David Patrick Stearns of the Philadelphia Inquirer includes the premiere of Vespers as one of the top ten musical events of 2008 hereabouts. I’m surprised by this, and delighted by this, as I have been surprised and delighted by the reactions I’ve gotten over the year to this wonderful collaboration with Piffaro, the Renaissance Band and The Crossing. Stearns downplays the idea of all such lists as being, at the very least, limited to what one can listen to, and of course he’s right. But it includes some ﬁne company with whom to rub shoulders. And we can all breathe relievedly, now that we didn’t make The Guardian’s year-end list of Top Ten headlines from The Onion, can’t we?
Vespers has indeed hovered over 2008 for me. This time last year, all the music was long finished and in the hands of the musicians. Not sure if “long” is the correct word, but the musicians had been getting bits and pieces of it for months, the last of it being sent off a couple of weeks earlier, I’m recalling. All, that is, except for the instrumental In dir ist Freude, which I wrote three days before the premiere. We all thought the choir deserved a breather between Psalms 27 and 113. Why that obvious hitch had escaped our notice until then is one of those magical delights of premiering music. But I was glad for the chance to write for Renaissance guitar.
Then, the rehearsals leading up to the premiere concerts of January 5th and 6th. Then, in the weeks and months after, clips from the premiere showing up on YouTube (here’s one), the good news of grants received for a commercial recording, and the feature on WHYY with Ed Cunningham. All the while, I was writing other pieces (including, but not limited to this and this), editing Vespers, ﬁxing some little things, ﬁxing some big things (major reconstruction on Psalm 27), and writing some new music for it. One more instrumental before the Deo gratias was needed, more as denouement after the long Vater unser than anything else. And the Deo gratias needed expanding. Then, the recording came together at the end of July, which you can read about if you go here and nose around that page and previously. Then, the ﬁlmed interview.
Then, going through all the takes and putting the CD together, a task that had to wait a bit because Piffaro already had a CD in the pipeline that understandably had to be finished ﬁrst. While that was going on, I edited and re-edited the program notes and continued to ﬁx little things in the score, until everything was sent to Parma Recordings on December 1st. The score too, by the way: they’ll be adding a PDF of the full score to the enhanced CD. They’ll include recording session photos and all sorts of extra things on it.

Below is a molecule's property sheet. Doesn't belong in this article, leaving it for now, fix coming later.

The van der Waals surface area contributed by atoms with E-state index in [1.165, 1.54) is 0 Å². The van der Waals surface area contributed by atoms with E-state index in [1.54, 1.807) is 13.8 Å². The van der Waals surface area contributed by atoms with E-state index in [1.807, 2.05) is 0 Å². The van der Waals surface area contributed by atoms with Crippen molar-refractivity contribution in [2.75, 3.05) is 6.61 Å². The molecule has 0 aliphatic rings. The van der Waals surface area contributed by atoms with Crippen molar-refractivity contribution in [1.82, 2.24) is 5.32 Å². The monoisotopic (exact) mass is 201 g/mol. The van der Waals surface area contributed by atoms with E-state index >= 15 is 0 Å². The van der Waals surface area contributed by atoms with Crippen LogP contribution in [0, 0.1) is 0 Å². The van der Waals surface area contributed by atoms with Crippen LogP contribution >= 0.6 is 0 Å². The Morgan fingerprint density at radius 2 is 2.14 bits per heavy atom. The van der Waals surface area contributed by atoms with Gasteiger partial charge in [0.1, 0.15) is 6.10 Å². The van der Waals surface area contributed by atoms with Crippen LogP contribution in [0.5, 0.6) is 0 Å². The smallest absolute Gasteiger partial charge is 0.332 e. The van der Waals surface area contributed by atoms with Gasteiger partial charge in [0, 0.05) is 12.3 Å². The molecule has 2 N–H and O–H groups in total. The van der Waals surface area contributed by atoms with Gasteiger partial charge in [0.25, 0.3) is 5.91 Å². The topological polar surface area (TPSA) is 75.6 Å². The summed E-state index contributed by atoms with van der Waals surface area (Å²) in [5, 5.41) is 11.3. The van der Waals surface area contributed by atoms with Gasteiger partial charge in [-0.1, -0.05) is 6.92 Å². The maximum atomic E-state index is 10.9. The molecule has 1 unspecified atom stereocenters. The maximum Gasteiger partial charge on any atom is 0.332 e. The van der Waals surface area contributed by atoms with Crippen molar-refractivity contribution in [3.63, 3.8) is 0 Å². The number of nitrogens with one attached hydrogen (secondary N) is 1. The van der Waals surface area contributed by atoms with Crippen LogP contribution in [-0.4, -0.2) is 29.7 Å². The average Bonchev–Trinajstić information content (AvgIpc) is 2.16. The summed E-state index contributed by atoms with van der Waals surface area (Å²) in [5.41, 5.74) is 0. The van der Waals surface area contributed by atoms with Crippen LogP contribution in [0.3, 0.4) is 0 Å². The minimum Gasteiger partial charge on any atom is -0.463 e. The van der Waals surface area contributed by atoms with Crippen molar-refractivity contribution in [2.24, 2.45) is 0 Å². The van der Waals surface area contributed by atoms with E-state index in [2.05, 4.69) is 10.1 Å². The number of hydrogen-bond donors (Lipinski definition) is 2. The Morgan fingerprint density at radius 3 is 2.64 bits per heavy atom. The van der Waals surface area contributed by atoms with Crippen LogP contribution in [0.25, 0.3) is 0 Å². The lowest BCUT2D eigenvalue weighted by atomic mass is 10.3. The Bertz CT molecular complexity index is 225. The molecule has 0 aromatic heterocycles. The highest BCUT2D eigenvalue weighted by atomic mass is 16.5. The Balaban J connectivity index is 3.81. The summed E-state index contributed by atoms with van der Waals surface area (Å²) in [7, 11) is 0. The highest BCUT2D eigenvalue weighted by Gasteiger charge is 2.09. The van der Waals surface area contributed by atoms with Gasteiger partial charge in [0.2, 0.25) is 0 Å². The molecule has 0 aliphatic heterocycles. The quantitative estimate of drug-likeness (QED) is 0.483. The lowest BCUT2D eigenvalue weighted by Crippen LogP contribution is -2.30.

Two items to clarify. One: Stearns has mentioned an Anglican sound to some of this, and this puzzles me. Well, I think I know what he means (that is, I think I know what parts might be so construed, now that I think about it); I just ﬁnd it funny. Funny hmm and funny ha-ha. Funny hmm because you never know what inﬂuences may crop up, nor in what manner. Funny ha-ha because I hear this music as so identiﬁably Lutheran that I can hear nothing else, and it’s just, well, it’s a good joke on me, I suppose. I’m still too close to it; what do I know. But to me, Vespers is Jägermeister and Anglican is sherry. Not that there’s anything wrong with that; sherry’s a ﬁne and noble libation. But it’s funny. Again, I think I know what he means; I don’t know for sure.
Two: could they ﬁnd a worse picture of me? No, you won’t see it here, nuh-uh, you’ll have to get the Sunday paper or go to the link and ﬁnd it yourself. I know it’s a cliché not to like pictures of yourself, but…I’m supposed to look, I guess, like I’m ruminating over a take heard through those headphones and all I see is a slightly dazed psychopath with the littlest hint of a twisted smile. Someone told me to relax and not take it so seriously, the picture’s good because it tells a story. A Stephen King story, maybe. I should feel better, as I often do, by reading Jeremy Denk’s blog. He reports similar bouts of agita over photographs. There, I feel better already.